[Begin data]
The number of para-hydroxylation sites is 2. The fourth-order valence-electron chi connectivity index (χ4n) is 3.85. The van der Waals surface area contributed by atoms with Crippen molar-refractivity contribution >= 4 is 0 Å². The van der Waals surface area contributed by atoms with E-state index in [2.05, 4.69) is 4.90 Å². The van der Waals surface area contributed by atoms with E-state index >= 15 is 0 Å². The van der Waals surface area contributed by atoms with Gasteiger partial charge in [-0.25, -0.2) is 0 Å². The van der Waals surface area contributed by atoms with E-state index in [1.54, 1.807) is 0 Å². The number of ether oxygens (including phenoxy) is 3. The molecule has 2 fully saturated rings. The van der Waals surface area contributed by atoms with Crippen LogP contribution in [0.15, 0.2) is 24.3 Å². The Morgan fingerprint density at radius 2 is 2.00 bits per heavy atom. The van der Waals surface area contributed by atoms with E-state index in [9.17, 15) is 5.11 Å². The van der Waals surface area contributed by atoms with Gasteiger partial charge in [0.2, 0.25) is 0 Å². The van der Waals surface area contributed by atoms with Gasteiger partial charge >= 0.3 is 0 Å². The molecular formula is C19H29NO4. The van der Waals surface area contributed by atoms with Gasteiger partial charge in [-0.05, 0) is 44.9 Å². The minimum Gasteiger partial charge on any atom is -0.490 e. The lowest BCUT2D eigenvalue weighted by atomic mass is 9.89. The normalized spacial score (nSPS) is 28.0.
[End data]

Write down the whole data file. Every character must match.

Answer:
The number of para-hydroxylation sites is 2. The fourth-order valence-electron chi connectivity index (χ4n) is 3.85. The van der Waals surface area contributed by atoms with Crippen molar-refractivity contribution >= 4 is 0 Å². The van der Waals surface area contributed by atoms with E-state index in [2.05, 4.69) is 4.90 Å². The van der Waals surface area contributed by atoms with E-state index >= 15 is 0 Å². The van der Waals surface area contributed by atoms with Gasteiger partial charge in [-0.25, -0.2) is 0 Å². The van der Waals surface area contributed by atoms with E-state index in [1.54, 1.807) is 0 Å². The number of ether oxygens (including phenoxy) is 3. The molecule has 2 fully saturated rings. The van der Waals surface area contributed by atoms with Crippen LogP contribution in [0.15, 0.2) is 24.3 Å². The Morgan fingerprint density at radius 2 is 2.00 bits per heavy atom. The van der Waals surface area contributed by atoms with E-state index in [9.17, 15) is 5.11 Å². The van der Waals surface area contributed by atoms with Gasteiger partial charge in [0.2, 0.25) is 0 Å². The van der Waals surface area contributed by atoms with Gasteiger partial charge >= 0.3 is 0 Å². The molecular formula is C19H29NO4. The van der Waals surface area contributed by atoms with Gasteiger partial charge in [-0.05, 0) is 44.9 Å². The minimum Gasteiger partial charge on any atom is -0.490 e. The lowest BCUT2D eigenvalue weighted by atomic mass is 9.89. The normalized spacial score (nSPS) is 28.0.